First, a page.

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Thursday, 3 December 1936

Senator PAYNE (Tasmania) .- This is my only opportunity to ventilate again what is regarded by a section of taxpayers as a grievance because of the extraction from them of income tax for which they are not liable. Clause IS provides for the repeal of section 253 of the principal act, which provides for the collection of the special property tax. Honorable senators may recall that I have drawn attention to the anomaly that, since 1931, it has been provided by an amendment of the Income Tax Assessment Act, that companies "may" deduct at its source the special property tax from dividends paid to preference shareholders. In companies from which, the tax has been, deducted and paid direct t.o the Commissioner, there must be many preference shareholders who were not even income taxpayers. Instances have been brought under my notice of people whose income was considerably below the exemption fixed in the principal act, and who, therefore, according to law, were not income taxpayers. If their dividend amounted to £20 when the levy for the special property tax was 10 per cent., £2 was deducted by the company under the authority of the amendment of the

Income Tax Assessment Act, and consequently they received only £18, the other £2 going to the Income Tax Commissioner. This is "the last opportunity I shall have of dealing with this matter. The special property tax will go with the passing of this bill, but it is not too late to right the wrong. It can be done by the Government instructing the Income Tax Commissioner that, if he is satisfied on application made to him that the special property tax was paid by a company on behalf of a person who was not an income taxpayer, a refund should be made.

Senator Collings - The honorable senator then would make it retrospective?

Senator PAYNE - Yes. Every year refunds, going back more than one year, are made in cases where income tax has been wrongly collected or wrongly paid. No exception should be made of the poorest section of people with incomes. I do not suggest, that refunds should be made to those unentitled to them. The whole principle of the administration of the Income Tax Department is that, when the commissioner is satisfied that a person is not liable for the tax collected from him, he is entitled to a refund. In these cases the commissioner has had no direct contact with the individuals. The payments have been made by the company, acting under the law, although the principal act lays it down that in these instances, the shareholders affected are not income taxpayers. I hope the Government, during the recess, will look into the representations I have made on this subject from year to year. If it does, it will be satisfied that an injustice has been clone to many unfortunate people-

Senator E B Johnston - Is much money involved?

Senator PAYNE - I should say nor a very large sum, but a number of people, who can ill-afford to pay a tax for which they are not liable, are affected. The amount can be ascertained only when all the applications for refunds have been lodged. It is surely reasonable to suggest that, if people have had heavy taxation levied upon them when the law says they are not, liable to income tax, the money taken from them should be refunded, so long as the commissioner is satisfied that the claim is just. I trust that my final representation on this matter will have the effect of causing an investigation to be made.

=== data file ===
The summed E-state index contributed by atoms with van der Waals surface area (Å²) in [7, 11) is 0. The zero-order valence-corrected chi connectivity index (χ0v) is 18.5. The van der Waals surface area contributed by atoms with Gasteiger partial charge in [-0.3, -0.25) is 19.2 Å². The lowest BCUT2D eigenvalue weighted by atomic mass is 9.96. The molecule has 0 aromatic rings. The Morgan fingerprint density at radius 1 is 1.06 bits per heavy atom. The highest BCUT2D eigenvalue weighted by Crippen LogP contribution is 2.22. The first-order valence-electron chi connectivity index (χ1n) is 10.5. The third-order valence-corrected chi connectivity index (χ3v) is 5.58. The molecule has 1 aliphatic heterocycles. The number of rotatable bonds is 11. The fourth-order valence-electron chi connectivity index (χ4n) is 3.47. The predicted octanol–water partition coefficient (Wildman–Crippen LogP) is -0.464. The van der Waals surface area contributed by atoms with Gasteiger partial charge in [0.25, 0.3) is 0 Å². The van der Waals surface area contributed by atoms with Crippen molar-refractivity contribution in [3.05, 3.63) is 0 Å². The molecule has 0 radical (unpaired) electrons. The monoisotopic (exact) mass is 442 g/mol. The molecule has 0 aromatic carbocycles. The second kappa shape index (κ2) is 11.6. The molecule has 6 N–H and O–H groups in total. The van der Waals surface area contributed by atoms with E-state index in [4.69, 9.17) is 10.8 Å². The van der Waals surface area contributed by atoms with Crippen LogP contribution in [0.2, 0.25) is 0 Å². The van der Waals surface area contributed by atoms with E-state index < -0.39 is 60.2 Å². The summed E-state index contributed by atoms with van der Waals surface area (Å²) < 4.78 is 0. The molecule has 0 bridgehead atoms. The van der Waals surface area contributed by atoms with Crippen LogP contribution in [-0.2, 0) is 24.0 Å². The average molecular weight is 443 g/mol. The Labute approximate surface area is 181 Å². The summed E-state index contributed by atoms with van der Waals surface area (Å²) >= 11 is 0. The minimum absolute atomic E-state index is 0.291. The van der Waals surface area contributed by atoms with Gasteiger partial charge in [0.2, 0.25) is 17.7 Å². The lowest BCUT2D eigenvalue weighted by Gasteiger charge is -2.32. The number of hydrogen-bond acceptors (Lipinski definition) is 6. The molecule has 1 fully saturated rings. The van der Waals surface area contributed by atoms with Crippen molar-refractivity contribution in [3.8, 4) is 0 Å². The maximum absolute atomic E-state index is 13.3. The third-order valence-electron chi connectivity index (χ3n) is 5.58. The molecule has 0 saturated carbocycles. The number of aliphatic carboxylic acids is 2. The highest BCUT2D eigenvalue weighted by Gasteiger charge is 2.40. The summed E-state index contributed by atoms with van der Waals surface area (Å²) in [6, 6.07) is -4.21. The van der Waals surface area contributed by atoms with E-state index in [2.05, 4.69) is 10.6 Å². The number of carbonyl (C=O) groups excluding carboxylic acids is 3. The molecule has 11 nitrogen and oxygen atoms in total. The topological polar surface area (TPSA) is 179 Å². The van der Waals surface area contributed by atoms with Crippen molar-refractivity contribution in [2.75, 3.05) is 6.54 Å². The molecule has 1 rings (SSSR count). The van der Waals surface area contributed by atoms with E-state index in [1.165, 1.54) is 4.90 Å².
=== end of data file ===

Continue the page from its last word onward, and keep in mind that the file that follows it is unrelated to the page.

Senator Sir GEORGEPEARCE (Western Australia - Minister for External Affairs) [9.50]. - in reply - The honorable senator's pertinacity in this matter is certainly deserving of all praise. He has made the representations many times, and I can assure him that "when I first heard the case put by him I was so impressed that I took the matter up at the time with the Treasurer (Mr. Casey). He told me that he would look into it and discuss it with the Commissioner of Taxation, which I believe he did. He subsequently assured me that he saw no way by ' which, without great circumlocution and difficulty, the complaint could be met. He added that there was also a possibility that, in trying to meet individual cases, the way would be opened to evasion of tax by those who should be taxpayers. There was a danger, he pointed out, of creating an incentive for a nominal distribution of shares, so as to bring the income received from them below the statutory exemption. At present the tax is levied on the whole of the income distributed by the company, with the result that no shareholder can escape, but Mr. Casey feared that, if provision were made to meet the cases indicated, collusion would occur, enabling some who ought to pay the tax to escape. Mr. Casey assured mc that he had looked into the matter with all sympathy and with a desire to remedy the grievance, if this could conveniently be done, but he was satisfied, after full investigation with the commissioner, that there was no v ay of dealing with the matter, whilst at the same time protecting the revenue.

Question resolved in the affirmative. .

Bill read a second time.

In committee:

Clauses 1 to 17 agreed to.

Clause 18 (Deduction of special property tax from preference shareholders).

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